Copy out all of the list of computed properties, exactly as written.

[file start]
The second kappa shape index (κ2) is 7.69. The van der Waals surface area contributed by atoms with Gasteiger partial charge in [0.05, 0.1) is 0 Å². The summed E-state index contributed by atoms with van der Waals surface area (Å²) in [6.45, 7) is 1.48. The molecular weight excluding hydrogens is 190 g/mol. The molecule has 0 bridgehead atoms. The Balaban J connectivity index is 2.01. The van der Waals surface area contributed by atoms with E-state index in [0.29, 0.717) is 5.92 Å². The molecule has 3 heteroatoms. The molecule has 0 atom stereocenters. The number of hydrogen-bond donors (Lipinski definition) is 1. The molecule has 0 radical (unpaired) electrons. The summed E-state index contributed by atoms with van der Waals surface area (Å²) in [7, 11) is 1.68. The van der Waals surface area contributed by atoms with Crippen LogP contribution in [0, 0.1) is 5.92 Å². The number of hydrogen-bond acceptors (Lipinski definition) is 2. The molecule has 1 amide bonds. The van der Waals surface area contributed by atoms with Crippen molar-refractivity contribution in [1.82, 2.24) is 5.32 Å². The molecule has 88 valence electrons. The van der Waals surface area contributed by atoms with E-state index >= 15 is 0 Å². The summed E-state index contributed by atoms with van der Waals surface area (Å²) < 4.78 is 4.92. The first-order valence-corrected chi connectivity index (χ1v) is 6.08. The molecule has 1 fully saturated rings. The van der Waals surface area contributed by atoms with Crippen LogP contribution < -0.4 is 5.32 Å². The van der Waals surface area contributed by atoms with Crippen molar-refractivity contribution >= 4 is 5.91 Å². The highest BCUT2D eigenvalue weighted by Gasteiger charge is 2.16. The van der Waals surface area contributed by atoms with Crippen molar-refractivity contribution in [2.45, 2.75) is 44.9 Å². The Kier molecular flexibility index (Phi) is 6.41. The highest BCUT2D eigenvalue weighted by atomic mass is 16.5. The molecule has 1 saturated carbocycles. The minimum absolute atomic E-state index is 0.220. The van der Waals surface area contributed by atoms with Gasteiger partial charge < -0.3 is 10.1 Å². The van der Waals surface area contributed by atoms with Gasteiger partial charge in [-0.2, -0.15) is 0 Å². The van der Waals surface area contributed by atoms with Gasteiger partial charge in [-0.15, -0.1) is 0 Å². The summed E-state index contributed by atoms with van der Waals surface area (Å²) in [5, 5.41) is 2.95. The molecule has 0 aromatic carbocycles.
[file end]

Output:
The second kappa shape index (κ2) is 7.69. The van der Waals surface area contributed by atoms with Gasteiger partial charge in [0.05, 0.1) is 0 Å². The summed E-state index contributed by atoms with van der Waals surface area (Å²) in [6.45, 7) is 1.48. The molecular weight excluding hydrogens is 190 g/mol. The molecule has 0 bridgehead atoms. The Balaban J connectivity index is 2.01. The van der Waals surface area contributed by atoms with E-state index in [0.29, 0.717) is 5.92 Å². The molecule has 3 heteroatoms. The molecule has 0 atom stereocenters. The number of hydrogen-bond donors (Lipinski definition) is 1. The molecule has 0 radical (unpaired) electrons. The summed E-state index contributed by atoms with van der Waals surface area (Å²) in [7, 11) is 1.68. The van der Waals surface area contributed by atoms with Crippen LogP contribution in [0, 0.1) is 5.92 Å². The number of hydrogen-bond acceptors (Lipinski definition) is 2. The molecule has 1 amide bonds. The van der Waals surface area contributed by atoms with Crippen molar-refractivity contribution in [1.82, 2.24) is 5.32 Å². The molecule has 88 valence electrons. The van der Waals surface area contributed by atoms with E-state index >= 15 is 0 Å². The summed E-state index contributed by atoms with van der Waals surface area (Å²) < 4.78 is 4.92. The first-order valence-corrected chi connectivity index (χ1v) is 6.08. The molecule has 1 fully saturated rings. The van der Waals surface area contributed by atoms with Crippen LogP contribution < -0.4 is 5.32 Å². The van der Waals surface area contributed by atoms with Crippen molar-refractivity contribution >= 4 is 5.91 Å². The highest BCUT2D eigenvalue weighted by Gasteiger charge is 2.16. The van der Waals surface area contributed by atoms with Crippen molar-refractivity contribution in [2.45, 2.75) is 44.9 Å². The Kier molecular flexibility index (Phi) is 6.41. The highest BCUT2D eigenvalue weighted by atomic mass is 16.5. The molecule has 1 saturated carbocycles. The minimum absolute atomic E-state index is 0.220. The van der Waals surface area contributed by atoms with Gasteiger partial charge < -0.3 is 10.1 Å². The van der Waals surface area contributed by atoms with Gasteiger partial charge in [-0.2, -0.15) is 0 Å². The van der Waals surface area contributed by atoms with Gasteiger partial charge in [-0.15, -0.1) is 0 Å². The summed E-state index contributed by atoms with van der Waals surface area (Å²) in [5, 5.41) is 2.95. The molecule has 0 aromatic carbocycles.